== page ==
The Greens are expected to win 23.5% of votes, an increase of over 8% from the previous election. Social Democrats expected to retain their share of 21.5%, while the center-right Christian Democrats were projected as coming in third with 15%.
The Social Democrats are expected to win a strong victory in Mecklenburg Western-Pomerania, a northeastern state. The party was expected to win 37% of votes, beating the Alternative for Germany's 18.5%. Exit polls revealed that the Social Democrats' current coalition partners in government, the Union bloc, came third with 14%.
BERLIN - According to exit polls from the German general election, the general secretary of center-left Social Democrats believes that his party has been given a mandate for a coalition.
Lars Klingbeil spoke moments after exit polls had been published by the main TV channels on Sunday.
The ZDF channel polled the SPD slightly more than its main rival, center-right Union bloc (26% to 24%) The poll by the ARD channel showed that the parties were even at 25%.
According to polls, the Social Democrats saw significant improvements in comparison to earlier this year and the Union bloc saw a sharp decline. Klingbeil stated that the party now has the "mission to form a alliance" and that its top candidate Olaf Scholz will be the chancellor.
BERLIN - Angela Merkel, the general secretary of Germany's Chancellor Angela Merkel's Union bloc, said that early exit polls were "hurt", as the party saw its worst result since 1949.
Different exit polls have placed the Union bloc at the neck or just below the center-left Social Democrats. Paul Ziemiak stated on Sunday that his party still wants to "serve the country" and would consider a coalition with Greens and Free Democrats.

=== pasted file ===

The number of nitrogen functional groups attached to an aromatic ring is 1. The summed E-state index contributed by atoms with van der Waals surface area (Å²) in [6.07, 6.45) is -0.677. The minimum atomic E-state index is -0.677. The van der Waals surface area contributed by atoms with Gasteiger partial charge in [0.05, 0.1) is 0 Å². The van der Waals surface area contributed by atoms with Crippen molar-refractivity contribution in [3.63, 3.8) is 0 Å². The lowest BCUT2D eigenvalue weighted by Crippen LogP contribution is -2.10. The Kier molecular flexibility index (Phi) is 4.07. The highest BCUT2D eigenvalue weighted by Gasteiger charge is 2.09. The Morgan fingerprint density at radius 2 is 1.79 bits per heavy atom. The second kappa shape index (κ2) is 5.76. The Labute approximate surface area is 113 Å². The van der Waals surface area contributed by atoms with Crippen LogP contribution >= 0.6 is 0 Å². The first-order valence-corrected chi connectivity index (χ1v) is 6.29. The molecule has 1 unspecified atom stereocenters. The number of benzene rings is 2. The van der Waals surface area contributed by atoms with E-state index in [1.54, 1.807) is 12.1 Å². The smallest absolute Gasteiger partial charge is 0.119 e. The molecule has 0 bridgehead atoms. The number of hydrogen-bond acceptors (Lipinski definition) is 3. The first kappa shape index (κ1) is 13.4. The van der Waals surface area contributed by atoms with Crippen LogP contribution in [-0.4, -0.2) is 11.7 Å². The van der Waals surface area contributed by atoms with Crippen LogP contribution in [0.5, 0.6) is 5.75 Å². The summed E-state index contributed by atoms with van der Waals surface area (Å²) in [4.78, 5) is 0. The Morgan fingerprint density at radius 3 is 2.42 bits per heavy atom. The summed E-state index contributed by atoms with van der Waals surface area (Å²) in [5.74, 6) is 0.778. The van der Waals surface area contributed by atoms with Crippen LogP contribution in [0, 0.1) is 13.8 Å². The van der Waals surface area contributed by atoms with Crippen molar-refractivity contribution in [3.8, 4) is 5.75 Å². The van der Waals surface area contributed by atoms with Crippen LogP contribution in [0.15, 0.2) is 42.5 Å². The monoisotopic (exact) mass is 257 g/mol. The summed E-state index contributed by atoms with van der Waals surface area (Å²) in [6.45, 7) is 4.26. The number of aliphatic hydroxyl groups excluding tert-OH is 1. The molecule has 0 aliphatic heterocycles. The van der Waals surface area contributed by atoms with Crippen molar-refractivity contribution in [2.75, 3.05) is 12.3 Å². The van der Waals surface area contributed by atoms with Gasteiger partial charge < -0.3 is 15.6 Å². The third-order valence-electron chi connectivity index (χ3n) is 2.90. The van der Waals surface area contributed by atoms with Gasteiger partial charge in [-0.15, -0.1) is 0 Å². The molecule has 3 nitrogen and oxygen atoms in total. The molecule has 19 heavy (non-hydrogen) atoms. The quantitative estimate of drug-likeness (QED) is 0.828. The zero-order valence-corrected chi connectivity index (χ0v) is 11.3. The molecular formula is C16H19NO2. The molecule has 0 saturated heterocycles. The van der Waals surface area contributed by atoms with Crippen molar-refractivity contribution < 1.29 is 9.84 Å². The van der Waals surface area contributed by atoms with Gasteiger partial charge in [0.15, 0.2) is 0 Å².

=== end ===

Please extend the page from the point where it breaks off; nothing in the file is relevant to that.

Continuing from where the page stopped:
After four elections under Merkel, exit polls from public broadcasters ARD/ZDF show that the Union bloc is down by 8-9%. Armin Laschet was her successor and had low approval ratings. Some in the party were unsure if he was the right candidate to be chancellor.
Ziemiak stated that his party was considering "bitter losses" which would need to be analysed.
BERLIN - Hundreds of people chanted "Olaf! Olaf!" when exit poll results flashed on the TV screens at the party headquarters in Berlin.
Cologne's Renee Roske, cheeringly, said that she had been telling everyone Scholz was the best candidate and that it is now being reflected in exit polls.
Roske, 42 years old, said that she observed that people became more interested in politics after realizing that Merkel was not running again. She also noted that they started to learn about the main candidates.
She stated that people noticed Scholz did "the right things" during the pandemic, and "that's the reason why the SPD is now leading, because Scholz has good character."
BERLIN - Germany's election authority has made it clear that the votes of center-right candidate for chancellor Armin Laschet will be valid, although they can be seen Sunday when he puts his ballot paper in the ballot box.
German election rules stipulate that ballot papers must be folded so that it is impossible to see who voted. It was not immediately clear if election officials in Laschet’s constituency in Aachen noticed that Laschet's paper had been folded incorrectly. This moment was captured by cameras.
Laschet comes from Angela Merkel, the outgoing German leader.
The election authority, without naming Laschet explicitly, tweeted that "a nationally recognized politician voted for his party as expected." This statement could not be interpreted as an attempt to influence voters.
The law states that if the ballot paper has been folded incorrectly, election officials must issue a new paper. The ballot paper that is incorrectly folded will not be allowed to be screened and it will become invalid. Laschet's paper was put in the ballot box.